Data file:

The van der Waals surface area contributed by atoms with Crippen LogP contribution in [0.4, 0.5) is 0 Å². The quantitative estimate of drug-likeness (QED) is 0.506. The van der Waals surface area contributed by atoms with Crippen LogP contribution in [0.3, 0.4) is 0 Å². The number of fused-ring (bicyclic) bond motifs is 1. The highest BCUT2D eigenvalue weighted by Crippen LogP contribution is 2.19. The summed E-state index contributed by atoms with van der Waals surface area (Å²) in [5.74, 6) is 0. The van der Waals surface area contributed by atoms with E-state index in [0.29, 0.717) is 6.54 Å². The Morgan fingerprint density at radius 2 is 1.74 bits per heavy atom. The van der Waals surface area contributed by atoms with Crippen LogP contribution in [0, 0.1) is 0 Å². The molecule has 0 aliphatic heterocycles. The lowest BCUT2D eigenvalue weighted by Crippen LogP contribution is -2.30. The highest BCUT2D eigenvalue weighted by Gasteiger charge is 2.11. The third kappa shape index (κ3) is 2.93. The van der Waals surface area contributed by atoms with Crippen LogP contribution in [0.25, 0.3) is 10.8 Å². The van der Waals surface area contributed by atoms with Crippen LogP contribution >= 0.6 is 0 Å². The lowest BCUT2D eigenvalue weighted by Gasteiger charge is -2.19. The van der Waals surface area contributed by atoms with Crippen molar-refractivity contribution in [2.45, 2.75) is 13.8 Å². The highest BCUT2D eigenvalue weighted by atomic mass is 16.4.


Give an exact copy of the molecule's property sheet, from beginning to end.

The van der Waals surface area contributed by atoms with Crippen LogP contribution in [0.4, 0.5) is 0 Å². The quantitative estimate of drug-likeness (QED) is 0.506. The van der Waals surface area contributed by atoms with Crippen LogP contribution in [0.3, 0.4) is 0 Å². The number of fused-ring (bicyclic) bond motifs is 1. The highest BCUT2D eigenvalue weighted by Crippen LogP contribution is 2.19. The summed E-state index contributed by atoms with van der Waals surface area (Å²) in [5.74, 6) is 0. The van der Waals surface area contributed by atoms with E-state index in [0.29, 0.717) is 6.54 Å². The Morgan fingerprint density at radius 2 is 1.74 bits per heavy atom. The van der Waals surface area contributed by atoms with Crippen LogP contribution in [0, 0.1) is 0 Å². The molecule has 0 aliphatic heterocycles. The lowest BCUT2D eigenvalue weighted by Crippen LogP contribution is -2.30. The highest BCUT2D eigenvalue weighted by Gasteiger charge is 2.11. The third kappa shape index (κ3) is 2.93. The van der Waals surface area contributed by atoms with Crippen LogP contribution in [0.25, 0.3) is 10.8 Å². The van der Waals surface area contributed by atoms with Crippen LogP contribution >= 0.6 is 0 Å². The lowest BCUT2D eigenvalue weighted by Gasteiger charge is -2.19. The van der Waals surface area contributed by atoms with Crippen molar-refractivity contribution in [2.45, 2.75) is 13.8 Å². The highest BCUT2D eigenvalue weighted by atomic mass is 16.4.